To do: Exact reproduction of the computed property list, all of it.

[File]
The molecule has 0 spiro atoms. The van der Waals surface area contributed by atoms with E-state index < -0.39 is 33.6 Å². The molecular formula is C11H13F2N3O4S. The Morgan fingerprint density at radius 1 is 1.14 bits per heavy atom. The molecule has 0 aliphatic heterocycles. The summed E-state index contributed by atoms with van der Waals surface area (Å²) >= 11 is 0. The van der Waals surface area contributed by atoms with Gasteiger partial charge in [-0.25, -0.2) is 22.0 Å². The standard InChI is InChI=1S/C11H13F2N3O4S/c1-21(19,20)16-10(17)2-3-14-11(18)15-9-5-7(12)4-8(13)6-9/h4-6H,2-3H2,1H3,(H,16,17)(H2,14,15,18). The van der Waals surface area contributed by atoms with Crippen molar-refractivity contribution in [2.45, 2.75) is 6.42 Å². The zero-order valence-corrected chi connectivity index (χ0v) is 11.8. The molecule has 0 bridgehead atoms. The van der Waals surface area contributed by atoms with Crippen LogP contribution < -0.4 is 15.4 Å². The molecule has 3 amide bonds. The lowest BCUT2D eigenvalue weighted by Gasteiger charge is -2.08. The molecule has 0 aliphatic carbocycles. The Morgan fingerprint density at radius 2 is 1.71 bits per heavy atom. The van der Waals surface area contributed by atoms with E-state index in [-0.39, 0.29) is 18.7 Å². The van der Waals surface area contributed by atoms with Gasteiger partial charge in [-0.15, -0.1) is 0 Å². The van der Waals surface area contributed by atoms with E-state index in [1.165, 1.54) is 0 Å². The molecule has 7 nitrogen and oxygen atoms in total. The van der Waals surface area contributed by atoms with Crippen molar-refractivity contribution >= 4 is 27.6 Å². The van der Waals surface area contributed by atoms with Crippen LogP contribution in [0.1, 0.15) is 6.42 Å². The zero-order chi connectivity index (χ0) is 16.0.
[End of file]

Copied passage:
The molecule has 0 spiro atoms. The van der Waals surface area contributed by atoms with E-state index < -0.39 is 33.6 Å². The molecular formula is C11H13F2N3O4S. The Morgan fingerprint density at radius 1 is 1.14 bits per heavy atom. The molecule has 0 aliphatic heterocycles. The summed E-state index contributed by atoms with van der Waals surface area (Å²) >= 11 is 0. The van der Waals surface area contributed by atoms with Gasteiger partial charge in [-0.25, -0.2) is 22.0 Å². The standard InChI is InChI=1S/C11H13F2N3O4S/c1-21(19,20)16-10(17)2-3-14-11(18)15-9-5-7(12)4-8(13)6-9/h4-6H,2-3H2,1H3,(H,16,17)(H2,14,15,18). The van der Waals surface area contributed by atoms with Crippen molar-refractivity contribution in [2.45, 2.75) is 6.42 Å². The zero-order valence-corrected chi connectivity index (χ0v) is 11.8. The molecule has 0 bridgehead atoms. The van der Waals surface area contributed by atoms with Crippen LogP contribution < -0.4 is 15.4 Å². The molecule has 3 amide bonds. The lowest BCUT2D eigenvalue weighted by Gasteiger charge is -2.08. The molecule has 0 aliphatic carbocycles. The Morgan fingerprint density at radius 2 is 1.71 bits per heavy atom. The van der Waals surface area contributed by atoms with E-state index in [-0.39, 0.29) is 18.7 Å². The van der Waals surface area contributed by atoms with Gasteiger partial charge in [-0.15, -0.1) is 0 Å². The van der Waals surface area contributed by atoms with E-state index in [1.165, 1.54) is 0 Å². The molecule has 7 nitrogen and oxygen atoms in total. The van der Waals surface area contributed by atoms with Crippen molar-refractivity contribution >= 4 is 27.6 Å². The van der Waals surface area contributed by atoms with Crippen LogP contribution in [0.1, 0.15) is 6.42 Å². The zero-order chi connectivity index (χ0) is 16.0.